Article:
Histopathology revealed chronic active inflammation in the nasal cavity and infraorbital sinuses with inflammation extending into area skeletal muscles. There was hyperplasia of the mucous membranes of the infraorbital sinus, associated with loss of cilia. Inflammation extended into the proximal trachea with multifocal to focally extensive heterophihc tracheitis. In some birds, infection extended into the lungs with bacterial bronchitis. Bordetella avium was isolated from the choana and cloaca of 6 of 10 birds cultured.

Subsequent bacterial cultures from the choana of 16 symptomatic chicks in the nursery revealed 14 which were positive for Bordetella. Treatment was attempted with enrofloxacin, amikacin, piperacillin, and doxycycline alone and in combination with each other and always with an antifungal agent. All chicks were euthanized due to poor therapeutic response and fear of developing a carrier state. Another 20 chicks were cultured: 10 were asymptomatic cockatiel chicks as they were pulled from the nest (3 were positive), and 10 were symptomatic cockatiel chicks from the nursery (7 were positive). Two Wagler's conures (Aratinga wagleri), a jenday conure: (Aratinga jandaya), a moluccan cockatoo (Cacatua moluccensis), and a nobles macaw (Ara nobilis) began displaying similar clinical signs and cultured positive for Bordetella. While most of the larger birds showed clinical improvement following antibiotic therapy, they often had chronic nasal discharge and cultured positive for Bordetella following therapy. Again all positive cockatiel chicks were euthanized, but asymptomatic chicks soon infected others in the nursery.

Screening of the breeder flock was elected in order to detect carriers. Twenty breeders were initially cultured and 2 were found positive. Both were males and Bordetella was not found in their mates. These pairs also produced chicks that succumbed in the 1992 outbreak. One of these male birds was frequently used as a foster parent and chicks had cultured positive when when removed from his nest. Approximately 24 pairs were cultured with 5 birds found positive. Positive birds were eliminated from the breeding flock. Nest boxes were replaced and the aviary sanitized. At the time of this writing (June, 1994) the aviculturist is again experiencing mortality in the nest and the nursery and further control methods are being investigated.

An Outbreak of Bordetellosls In an Ostrich "Grow-Out" Facility
A group of approximately 40 ostrich chicks, 10 to 12 weeks old, were stable and growing well in a South Florida grow-out facility after release from quarantine. Another group of chicks approximately the same age and belonging to the same owner, were held in a similar grow-out facility in another state. These chicks were dying and were brought to this facility for treatment. The ill chicks were extremely thin and under size. Most were impacted with gravel and sand, and mortality was high. Heavy growths of mixed gram-negative flora including Pseudomonas, Proteus, Klebstella and E coli were isolated from the choana and cloaca. Direct fecal examinations revealed 3 different flagellated protozoa resembling Giardia and Trichomonas.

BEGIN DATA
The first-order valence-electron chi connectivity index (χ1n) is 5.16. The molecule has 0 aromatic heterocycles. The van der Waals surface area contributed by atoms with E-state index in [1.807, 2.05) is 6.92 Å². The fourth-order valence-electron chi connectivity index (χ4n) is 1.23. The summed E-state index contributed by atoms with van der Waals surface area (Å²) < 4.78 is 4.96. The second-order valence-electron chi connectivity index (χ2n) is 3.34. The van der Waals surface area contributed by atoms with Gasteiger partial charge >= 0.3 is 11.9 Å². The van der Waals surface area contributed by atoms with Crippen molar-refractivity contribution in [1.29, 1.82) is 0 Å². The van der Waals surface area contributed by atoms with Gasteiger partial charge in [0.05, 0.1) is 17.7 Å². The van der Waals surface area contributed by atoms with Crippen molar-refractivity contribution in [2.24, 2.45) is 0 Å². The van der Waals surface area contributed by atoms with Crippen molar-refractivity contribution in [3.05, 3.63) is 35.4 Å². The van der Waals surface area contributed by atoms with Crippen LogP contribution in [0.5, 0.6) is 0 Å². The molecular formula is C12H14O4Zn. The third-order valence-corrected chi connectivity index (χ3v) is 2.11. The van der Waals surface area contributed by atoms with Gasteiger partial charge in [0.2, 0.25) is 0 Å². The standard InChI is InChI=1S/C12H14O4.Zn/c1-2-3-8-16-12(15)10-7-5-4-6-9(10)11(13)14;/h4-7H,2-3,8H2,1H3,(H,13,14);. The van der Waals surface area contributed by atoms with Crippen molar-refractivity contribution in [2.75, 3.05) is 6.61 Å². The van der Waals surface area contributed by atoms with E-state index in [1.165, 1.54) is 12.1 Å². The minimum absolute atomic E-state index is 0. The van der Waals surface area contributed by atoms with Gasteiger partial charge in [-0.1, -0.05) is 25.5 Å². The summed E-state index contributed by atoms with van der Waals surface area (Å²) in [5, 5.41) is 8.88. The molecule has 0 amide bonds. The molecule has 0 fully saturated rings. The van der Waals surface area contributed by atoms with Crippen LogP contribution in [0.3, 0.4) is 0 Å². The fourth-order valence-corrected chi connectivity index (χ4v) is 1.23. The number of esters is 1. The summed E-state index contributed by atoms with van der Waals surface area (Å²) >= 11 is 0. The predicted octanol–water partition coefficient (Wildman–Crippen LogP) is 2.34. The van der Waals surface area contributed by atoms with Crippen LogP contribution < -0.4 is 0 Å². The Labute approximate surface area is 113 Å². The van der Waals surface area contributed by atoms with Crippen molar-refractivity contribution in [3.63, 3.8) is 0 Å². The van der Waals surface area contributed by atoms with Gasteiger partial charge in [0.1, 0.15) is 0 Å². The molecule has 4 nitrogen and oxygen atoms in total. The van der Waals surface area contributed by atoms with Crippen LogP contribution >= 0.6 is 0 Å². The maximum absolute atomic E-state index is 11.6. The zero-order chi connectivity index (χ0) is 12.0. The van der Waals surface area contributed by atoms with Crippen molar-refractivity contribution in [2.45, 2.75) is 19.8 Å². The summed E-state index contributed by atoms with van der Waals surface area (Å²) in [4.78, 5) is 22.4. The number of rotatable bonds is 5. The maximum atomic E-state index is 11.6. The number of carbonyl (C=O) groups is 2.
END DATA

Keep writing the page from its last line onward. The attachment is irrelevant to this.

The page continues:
Shortly after the sick chicks arrived, two stable chicks at the facility began to lose weight and exhibit depression. WBC's were elevated. One chick injured its leg and responded well to topical treatment and bandaging, but was found dead after the wound healed. The second chick died approximately 10 days after first exhibiting clinical signs.

A gross post-mortem exam of the first chick revealed pseudomembranous tracheitis. The liver was enlarged and friable with multiple yellow foci. Lungs and other organs appeared grossly normal. Histopathology revealed severe peracute necrotizing tracheitis, advancing septicemia, and hepatic necrosis. Bordetella bronchiseptica was isolated from the trachea but was not found in the lung or liver. Bordetella was isolated from the trachea of the second chick prior to its death. Gross and microscopic lesions were similar to those present in the first chick.

The proximal tracheas of the surviving, stunted, and chronically ill chicks that were initially brought to the South Florida facility were cultured. Bordetella bronchtseptica was isolated in 6 of 11 chicks cultured. Most also had other gram negative bacteria such as E coli and Klebsiella. These chicks had previously been treated with enrofloxacin and ceftiofur. In an attempt to eliminate the Bordetellosis, the birds were treated with amikacin intratracheally and oxytetracycline in the drinking water. Bordetella was not isolated on post treatment cultures.